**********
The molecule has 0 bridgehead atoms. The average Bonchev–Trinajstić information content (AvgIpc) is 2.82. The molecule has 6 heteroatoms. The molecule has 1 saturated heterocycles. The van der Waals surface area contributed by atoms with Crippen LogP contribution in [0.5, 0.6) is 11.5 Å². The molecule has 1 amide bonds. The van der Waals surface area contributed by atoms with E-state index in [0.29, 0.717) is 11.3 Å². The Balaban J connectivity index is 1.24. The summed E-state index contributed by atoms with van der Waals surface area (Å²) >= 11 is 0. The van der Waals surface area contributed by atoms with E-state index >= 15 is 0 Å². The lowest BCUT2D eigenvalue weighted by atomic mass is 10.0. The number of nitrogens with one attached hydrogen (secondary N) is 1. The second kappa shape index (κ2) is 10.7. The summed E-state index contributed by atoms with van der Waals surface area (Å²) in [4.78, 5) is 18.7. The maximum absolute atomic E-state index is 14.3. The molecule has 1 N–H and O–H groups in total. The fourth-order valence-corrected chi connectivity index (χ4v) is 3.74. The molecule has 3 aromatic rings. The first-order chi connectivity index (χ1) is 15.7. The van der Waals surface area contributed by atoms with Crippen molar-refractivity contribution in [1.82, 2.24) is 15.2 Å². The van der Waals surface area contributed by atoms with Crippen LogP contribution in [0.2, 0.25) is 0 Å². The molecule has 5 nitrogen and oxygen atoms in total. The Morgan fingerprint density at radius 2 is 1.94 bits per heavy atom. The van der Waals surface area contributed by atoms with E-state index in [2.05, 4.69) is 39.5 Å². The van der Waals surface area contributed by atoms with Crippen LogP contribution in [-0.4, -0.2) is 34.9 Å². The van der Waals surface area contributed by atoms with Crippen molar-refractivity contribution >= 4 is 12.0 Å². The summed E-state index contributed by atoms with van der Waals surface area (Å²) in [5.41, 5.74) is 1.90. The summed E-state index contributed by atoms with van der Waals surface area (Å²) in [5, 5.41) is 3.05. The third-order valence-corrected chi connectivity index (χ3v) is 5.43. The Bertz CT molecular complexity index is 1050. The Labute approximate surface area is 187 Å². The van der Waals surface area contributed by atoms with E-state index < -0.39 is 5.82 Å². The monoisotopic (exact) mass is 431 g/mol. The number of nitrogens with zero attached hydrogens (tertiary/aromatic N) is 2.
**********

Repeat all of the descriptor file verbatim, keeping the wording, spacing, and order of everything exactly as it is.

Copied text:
The molecule has 0 bridgehead atoms. The average Bonchev–Trinajstić information content (AvgIpc) is 2.82. The molecule has 6 heteroatoms. The molecule has 1 saturated heterocycles. The van der Waals surface area contributed by atoms with Crippen LogP contribution in [0.5, 0.6) is 11.5 Å². The molecule has 1 amide bonds. The van der Waals surface area contributed by atoms with E-state index in [0.29, 0.717) is 11.3 Å². The Balaban J connectivity index is 1.24. The summed E-state index contributed by atoms with van der Waals surface area (Å²) >= 11 is 0. The van der Waals surface area contributed by atoms with E-state index >= 15 is 0 Å². The lowest BCUT2D eigenvalue weighted by atomic mass is 10.0. The number of nitrogens with one attached hydrogen (secondary N) is 1. The second kappa shape index (κ2) is 10.7. The summed E-state index contributed by atoms with van der Waals surface area (Å²) in [4.78, 5) is 18.7. The maximum absolute atomic E-state index is 14.3. The molecule has 1 N–H and O–H groups in total. The fourth-order valence-corrected chi connectivity index (χ4v) is 3.74. The molecule has 3 aromatic rings. The first-order chi connectivity index (χ1) is 15.7. The van der Waals surface area contributed by atoms with Crippen molar-refractivity contribution in [1.82, 2.24) is 15.2 Å². The van der Waals surface area contributed by atoms with Crippen LogP contribution in [0.2, 0.25) is 0 Å². The molecule has 5 nitrogen and oxygen atoms in total. The Morgan fingerprint density at radius 2 is 1.94 bits per heavy atom. The van der Waals surface area contributed by atoms with E-state index in [2.05, 4.69) is 39.5 Å². The van der Waals surface area contributed by atoms with Crippen LogP contribution in [-0.4, -0.2) is 34.9 Å². The van der Waals surface area contributed by atoms with Crippen molar-refractivity contribution >= 4 is 12.0 Å². The summed E-state index contributed by atoms with van der Waals surface area (Å²) in [5.41, 5.74) is 1.90. The summed E-state index contributed by atoms with van der Waals surface area (Å²) in [5, 5.41) is 3.05. The third-order valence-corrected chi connectivity index (χ3v) is 5.43. The Bertz CT molecular complexity index is 1050. The Labute approximate surface area is 187 Å². The van der Waals surface area contributed by atoms with E-state index < -0.39 is 5.82 Å². The monoisotopic (exact) mass is 431 g/mol. The number of nitrogens with zero attached hydrogens (tertiary/aromatic N) is 2.